Fondest childhood memories growing up in Chicago revolve around the proximity of both sets of grandparents—my mom’s parents lived right next door in (at the time) a rather pastoral setting west of Chicago; my dad’s parents were close by in another suburb. So, as kids, we spent a great deal of time with both, as well as with a bunch of cousins.
My grandmothers introduced me to baseball rivalries very early in life. In Chicago you are either a Cubs fan or a Sox fan. Rarely both. My “Next-Door Grandma” was a diehard White Sox fan; my “Nearby Grandma” was a rabid Cubs fan. They just ignored that “other team” and concentrated on much more important rivalries—like the St. Louis Cardinals, the Milwaukee Braves, and Minnesota Twins. Both had siblings in those rival cities and enjoyed their own type of courteous banter, not to be confused with trash talking. Sadly, both grandfathers had died before I was eight, so I never had much sports interaction with them, except to answer the same question each year: “Who’s going to win the pennant?” (“The Cubs of course.”)
By kindergarten, I was a “maybe next year” Cubs fan. Saw my first ballgame at Wrigley Field and faithfully watched day games broadcast on WGN-TV. Back in the day, Wrigley Field had no lights. Games started under the sun, and ended before it grew dark—whether or not the game was complete. That was really fun during doubleheaders or extra inning games. As the shadows crept across the field, players knew their time was limited. During those long summer vacations, watching the day games on a small black & white TV preceded our daily pick-up neighborhood ball game.
From my grandmothers I learned these Life Lessons:
- Don’t be a “fair-weather fan.” If you are a fan, stick with your team, through bad times, as well as good.
- Do not show disrespect for your team by engaging in trash talk or—heaven forbid—booing your own team’s players.
- As long as there still is one out left in the bottom of the ninth, there’s still a chance to win—or lose; therefore, never, and I mean NEVER leave a game before the very last out.
- If your team is going to lose by one run, it might as well lose by ten and “get it out of their system.” Besides, in a one-run loss, there are too many “what-ifs” attached to the losing team. If only this…. What if… You get the idea. Everyone has bad days. Move on.
As a Cub fan, of course I was welcome at both grandmothers’ homes. My Next-Door Grandmother watched Cubs games with me. When the Sox played the Dodgers in the 1959 World Series—their first since the 1919 Black Sox Scandal—White Sox and Cub fans united in pride for the hometown team. Unfortunately, true to Chicago’s bleak post-season history, the Sox lost in six games.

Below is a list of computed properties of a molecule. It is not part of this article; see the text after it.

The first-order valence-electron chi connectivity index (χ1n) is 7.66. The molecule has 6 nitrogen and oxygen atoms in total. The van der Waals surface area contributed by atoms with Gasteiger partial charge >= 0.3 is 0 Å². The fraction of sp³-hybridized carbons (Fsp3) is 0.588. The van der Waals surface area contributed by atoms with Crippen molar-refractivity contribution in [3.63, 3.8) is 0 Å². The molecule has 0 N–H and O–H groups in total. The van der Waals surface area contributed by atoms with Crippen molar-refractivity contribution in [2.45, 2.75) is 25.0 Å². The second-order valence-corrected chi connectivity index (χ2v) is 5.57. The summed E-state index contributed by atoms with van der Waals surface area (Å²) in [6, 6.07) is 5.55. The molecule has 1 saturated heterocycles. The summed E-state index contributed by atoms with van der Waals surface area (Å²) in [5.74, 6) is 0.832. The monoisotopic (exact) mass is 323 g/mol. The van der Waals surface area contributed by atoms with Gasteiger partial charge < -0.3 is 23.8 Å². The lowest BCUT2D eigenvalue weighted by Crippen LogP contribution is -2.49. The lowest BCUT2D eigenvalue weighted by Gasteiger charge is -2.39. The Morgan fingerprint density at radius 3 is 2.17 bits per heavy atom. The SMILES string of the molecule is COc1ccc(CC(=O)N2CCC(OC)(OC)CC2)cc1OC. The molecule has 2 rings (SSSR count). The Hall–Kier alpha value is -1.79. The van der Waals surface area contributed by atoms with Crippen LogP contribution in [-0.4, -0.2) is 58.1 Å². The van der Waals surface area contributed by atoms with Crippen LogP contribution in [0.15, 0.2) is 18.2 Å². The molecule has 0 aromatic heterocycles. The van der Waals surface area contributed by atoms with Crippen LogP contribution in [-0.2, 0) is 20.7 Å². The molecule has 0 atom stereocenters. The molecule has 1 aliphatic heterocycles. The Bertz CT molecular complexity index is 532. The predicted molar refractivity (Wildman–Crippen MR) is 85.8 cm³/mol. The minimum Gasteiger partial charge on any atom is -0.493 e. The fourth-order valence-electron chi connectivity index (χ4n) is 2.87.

As my grandmothers became seniors, staying at home more often, baseball became more of a constant in their lives. By then, we had moved to Atlanta as had the Milwaukee Braves, so the Braves gained almost equal time on their TVs, thanks to Ted Turner’s Superstation that made the Braves America’s Team. Nearly blinded by glaucoma and cataracts and homebound, my Nearby Grandmother faithfully listened to every Cubs game into her 90’s. Can still picture her in her chair, radio nearby, keenly following each play (and no, she never did soften in her dislike of the Cardinals!).
My Next-Door Grandmother was not homebound, but one of her favorite recreational activities was keeping up with every White Sox, Cubs, Braves, and Milwaukee Brewers game—by then, she had moved to Wisconsin. Remember one midsummer visit. She was watching one game on the TV, listening to two other games on transistor radios—and she knew exactly what was happening in each game.
Another Life Lesson: Sports give the homebound a link to the outside world. For those seniors no longer able to get around, get out, or communicate as easily as before, sports not only provide entertainment, but also evoke happy memories. Whether baseball, football, golf, basketball, soccer, hockey, tennis or NASCAR, sports remain a constant in life.
My parents kindled a love of hockey—first as a Black Hawks’ fan, later, through both Atlanta teams; my husband and son introduced NASCAR—adopted in self preservation—and my younger son taught everything I ever needed to know about basketball as we watched him excel on the court from fourth grade through high school.
And that Cubs fan transplanted to the South? As Kenny Rogers would say, “You have to know when to hold them; know when to fold them.” After seven years’ valiant struggle to follow the Cubs long-distance, I knew it was time to adopt the new hometown team. Somehow, I’m sure both grandmothers smiled in response to the conversion from Cubs-to-Braves fan—and cheered the Atlanta Braves through their lean years on through 1991’s worst-to-first season—and subsequent years in post season play. Did it matter how many World Series the Braves won? One final Life Lesson: “the regular season is great, but every game played post-season is gravy.”